The tester starts running integration tests from the bottom of the application's control flow and moves up from there. Suppose the development team still needs to complete some of the modules at the upper stage, but you are already testing lower-level modules. Then you can use suitable drivers to simulate the missing modules.
Unlike the big bang testing approach, there's no time wasted. Developers and test teams can work together simultaneously, developing and running test cases to meet specifications. Fault localization is significantly more straightforward because it's based on the application's control flow.
Some of the disadvantages of the bottoms-up approach are:
You only test top-level control flow modules at the end of the testing.
It's impossible to create an early prototype; there's no room.
You have to create test drivers for all the modules except top-level modules.
You can only identify defects between interfaces at the end of the testing cycle.
Top-down integration testing follows the natural control flow hierarchy. For example, a meal planning app with four modules - a login page, a profile page, a meal plan page, and a payment page. To test the app with this approach, the test team would start at the top-level modules, i.e., the login page. If modules are missing, testers would use stubs and drivers as dummy programs.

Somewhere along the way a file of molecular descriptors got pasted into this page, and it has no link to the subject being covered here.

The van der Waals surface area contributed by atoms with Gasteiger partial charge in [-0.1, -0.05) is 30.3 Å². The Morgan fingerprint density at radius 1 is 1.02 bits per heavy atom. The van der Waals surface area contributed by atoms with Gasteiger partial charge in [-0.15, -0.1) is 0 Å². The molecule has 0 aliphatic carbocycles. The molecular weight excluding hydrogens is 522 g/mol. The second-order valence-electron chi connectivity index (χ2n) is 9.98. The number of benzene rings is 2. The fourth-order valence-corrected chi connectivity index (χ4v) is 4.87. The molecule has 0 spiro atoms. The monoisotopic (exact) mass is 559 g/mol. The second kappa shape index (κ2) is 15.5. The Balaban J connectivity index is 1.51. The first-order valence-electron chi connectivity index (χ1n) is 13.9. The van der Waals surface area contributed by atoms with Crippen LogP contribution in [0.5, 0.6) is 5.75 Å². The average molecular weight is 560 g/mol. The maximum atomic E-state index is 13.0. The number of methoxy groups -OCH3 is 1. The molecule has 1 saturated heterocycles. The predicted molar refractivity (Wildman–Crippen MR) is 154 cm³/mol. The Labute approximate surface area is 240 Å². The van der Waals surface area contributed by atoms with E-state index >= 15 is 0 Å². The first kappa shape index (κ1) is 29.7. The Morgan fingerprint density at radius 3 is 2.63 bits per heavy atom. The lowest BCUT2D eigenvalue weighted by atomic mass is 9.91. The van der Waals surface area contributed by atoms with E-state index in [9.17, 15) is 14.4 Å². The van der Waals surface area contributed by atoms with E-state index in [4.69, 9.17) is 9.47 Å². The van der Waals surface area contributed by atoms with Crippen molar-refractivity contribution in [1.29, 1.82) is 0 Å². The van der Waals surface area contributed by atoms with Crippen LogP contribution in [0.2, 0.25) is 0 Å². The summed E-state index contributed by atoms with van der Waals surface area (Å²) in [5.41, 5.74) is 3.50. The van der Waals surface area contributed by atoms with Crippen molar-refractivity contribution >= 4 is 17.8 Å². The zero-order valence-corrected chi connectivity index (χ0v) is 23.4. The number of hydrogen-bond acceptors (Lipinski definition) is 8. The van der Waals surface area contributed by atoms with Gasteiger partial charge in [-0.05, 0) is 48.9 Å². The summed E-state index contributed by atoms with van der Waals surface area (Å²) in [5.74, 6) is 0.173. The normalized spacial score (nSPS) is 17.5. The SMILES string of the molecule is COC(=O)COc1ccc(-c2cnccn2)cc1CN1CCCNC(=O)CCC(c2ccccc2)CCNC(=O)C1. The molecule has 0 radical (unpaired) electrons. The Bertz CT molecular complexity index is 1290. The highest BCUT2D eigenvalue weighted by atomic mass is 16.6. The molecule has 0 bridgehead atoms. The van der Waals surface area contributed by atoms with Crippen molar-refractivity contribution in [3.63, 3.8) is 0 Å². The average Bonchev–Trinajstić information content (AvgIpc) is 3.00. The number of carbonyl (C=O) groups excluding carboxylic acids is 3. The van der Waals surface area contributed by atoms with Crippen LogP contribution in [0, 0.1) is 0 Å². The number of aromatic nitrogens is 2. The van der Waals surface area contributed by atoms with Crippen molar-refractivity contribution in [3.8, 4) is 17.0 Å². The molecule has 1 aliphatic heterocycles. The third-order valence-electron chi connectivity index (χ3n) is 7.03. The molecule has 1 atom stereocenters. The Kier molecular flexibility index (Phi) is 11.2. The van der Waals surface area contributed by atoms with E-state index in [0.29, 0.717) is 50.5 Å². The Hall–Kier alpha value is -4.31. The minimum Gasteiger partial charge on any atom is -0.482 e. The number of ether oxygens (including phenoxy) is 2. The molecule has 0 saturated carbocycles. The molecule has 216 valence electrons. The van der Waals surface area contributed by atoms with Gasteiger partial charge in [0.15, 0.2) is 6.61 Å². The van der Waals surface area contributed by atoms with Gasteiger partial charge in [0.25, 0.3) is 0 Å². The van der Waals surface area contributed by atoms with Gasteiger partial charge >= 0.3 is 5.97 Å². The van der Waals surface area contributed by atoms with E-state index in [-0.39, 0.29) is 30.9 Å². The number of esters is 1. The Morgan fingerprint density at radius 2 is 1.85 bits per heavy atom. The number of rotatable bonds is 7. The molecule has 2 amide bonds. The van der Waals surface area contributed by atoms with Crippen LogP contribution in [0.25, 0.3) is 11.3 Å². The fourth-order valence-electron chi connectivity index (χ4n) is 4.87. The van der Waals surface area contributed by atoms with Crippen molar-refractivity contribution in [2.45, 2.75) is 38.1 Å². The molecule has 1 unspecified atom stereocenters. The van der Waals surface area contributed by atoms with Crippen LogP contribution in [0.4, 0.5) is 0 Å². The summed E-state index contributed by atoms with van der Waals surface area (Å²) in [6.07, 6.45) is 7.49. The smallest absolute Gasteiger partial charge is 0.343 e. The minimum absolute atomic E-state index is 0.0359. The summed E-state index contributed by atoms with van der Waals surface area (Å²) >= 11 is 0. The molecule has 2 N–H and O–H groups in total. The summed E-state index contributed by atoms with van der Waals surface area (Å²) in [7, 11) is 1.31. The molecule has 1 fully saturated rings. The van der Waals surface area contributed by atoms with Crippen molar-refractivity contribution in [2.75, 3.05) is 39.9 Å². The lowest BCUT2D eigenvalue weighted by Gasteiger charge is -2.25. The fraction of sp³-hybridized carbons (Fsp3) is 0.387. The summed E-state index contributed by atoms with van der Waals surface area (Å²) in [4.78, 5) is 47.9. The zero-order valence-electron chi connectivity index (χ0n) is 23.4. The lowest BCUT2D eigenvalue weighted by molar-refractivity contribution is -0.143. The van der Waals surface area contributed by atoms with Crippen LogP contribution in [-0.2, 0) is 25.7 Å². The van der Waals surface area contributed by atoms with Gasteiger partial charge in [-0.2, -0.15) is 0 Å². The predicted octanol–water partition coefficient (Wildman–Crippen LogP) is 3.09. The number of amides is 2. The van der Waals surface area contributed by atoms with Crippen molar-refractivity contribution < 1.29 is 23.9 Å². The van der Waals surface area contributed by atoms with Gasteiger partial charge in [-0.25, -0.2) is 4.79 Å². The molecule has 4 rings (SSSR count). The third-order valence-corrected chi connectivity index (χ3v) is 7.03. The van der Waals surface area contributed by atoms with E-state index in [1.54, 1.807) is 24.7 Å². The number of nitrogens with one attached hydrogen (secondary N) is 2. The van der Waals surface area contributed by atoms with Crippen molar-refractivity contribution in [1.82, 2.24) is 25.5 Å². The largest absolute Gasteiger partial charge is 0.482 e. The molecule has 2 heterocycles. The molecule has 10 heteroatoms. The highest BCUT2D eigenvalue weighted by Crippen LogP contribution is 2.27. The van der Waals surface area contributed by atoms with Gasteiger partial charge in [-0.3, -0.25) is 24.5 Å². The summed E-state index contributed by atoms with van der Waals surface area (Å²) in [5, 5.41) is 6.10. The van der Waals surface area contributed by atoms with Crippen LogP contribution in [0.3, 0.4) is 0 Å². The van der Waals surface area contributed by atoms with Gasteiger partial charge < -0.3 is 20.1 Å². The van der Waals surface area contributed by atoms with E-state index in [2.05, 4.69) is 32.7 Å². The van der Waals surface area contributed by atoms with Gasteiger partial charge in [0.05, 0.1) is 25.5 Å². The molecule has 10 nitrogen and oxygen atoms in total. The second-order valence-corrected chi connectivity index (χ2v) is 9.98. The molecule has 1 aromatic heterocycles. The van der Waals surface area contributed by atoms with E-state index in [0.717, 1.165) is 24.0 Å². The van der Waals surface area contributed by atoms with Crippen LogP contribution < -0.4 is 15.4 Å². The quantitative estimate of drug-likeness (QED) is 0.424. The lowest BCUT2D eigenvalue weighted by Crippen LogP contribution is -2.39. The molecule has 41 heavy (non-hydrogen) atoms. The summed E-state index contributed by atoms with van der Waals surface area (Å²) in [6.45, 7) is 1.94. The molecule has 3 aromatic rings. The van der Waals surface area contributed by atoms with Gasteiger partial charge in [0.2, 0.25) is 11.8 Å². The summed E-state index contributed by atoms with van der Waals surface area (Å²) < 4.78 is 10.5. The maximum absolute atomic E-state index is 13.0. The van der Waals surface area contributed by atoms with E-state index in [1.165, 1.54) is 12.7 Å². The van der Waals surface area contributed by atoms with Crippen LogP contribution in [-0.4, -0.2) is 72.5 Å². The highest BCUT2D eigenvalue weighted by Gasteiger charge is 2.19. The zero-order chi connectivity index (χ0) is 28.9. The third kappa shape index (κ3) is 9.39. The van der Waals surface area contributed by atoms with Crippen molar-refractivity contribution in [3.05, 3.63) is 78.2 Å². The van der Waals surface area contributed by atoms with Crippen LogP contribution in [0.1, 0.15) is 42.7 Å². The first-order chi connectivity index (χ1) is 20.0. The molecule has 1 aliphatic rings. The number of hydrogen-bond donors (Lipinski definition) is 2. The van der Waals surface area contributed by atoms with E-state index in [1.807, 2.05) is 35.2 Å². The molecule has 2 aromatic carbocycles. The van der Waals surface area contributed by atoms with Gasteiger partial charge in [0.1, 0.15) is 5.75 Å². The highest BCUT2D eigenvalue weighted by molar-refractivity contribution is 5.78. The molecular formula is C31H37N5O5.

This approach makes fault localization easier, and you'll have early prototype access. All the critical modules are tested first, which will reveal any significant design faults early in the testing environment.
The most significant disadvantage of the top-down approach is that lower-level modules lack attention in this approach.
Sandwich testing/hybrid testing
The hybrid testing method combines top-down testing with bottom-up testing. With this strategy, you can test lower-level modules and top modules together using stubs and drivers, which act as substitutes for missing modules. Sandwich testing is an excellent option for projects with several subprojects.
The benefits of sandwich testing are that test teams can simultaneously perform top-down and bottom-up testing. It is ideal for large-scale applications. Some of the disadvantages of this approach are:
It's more expensive than other approaches.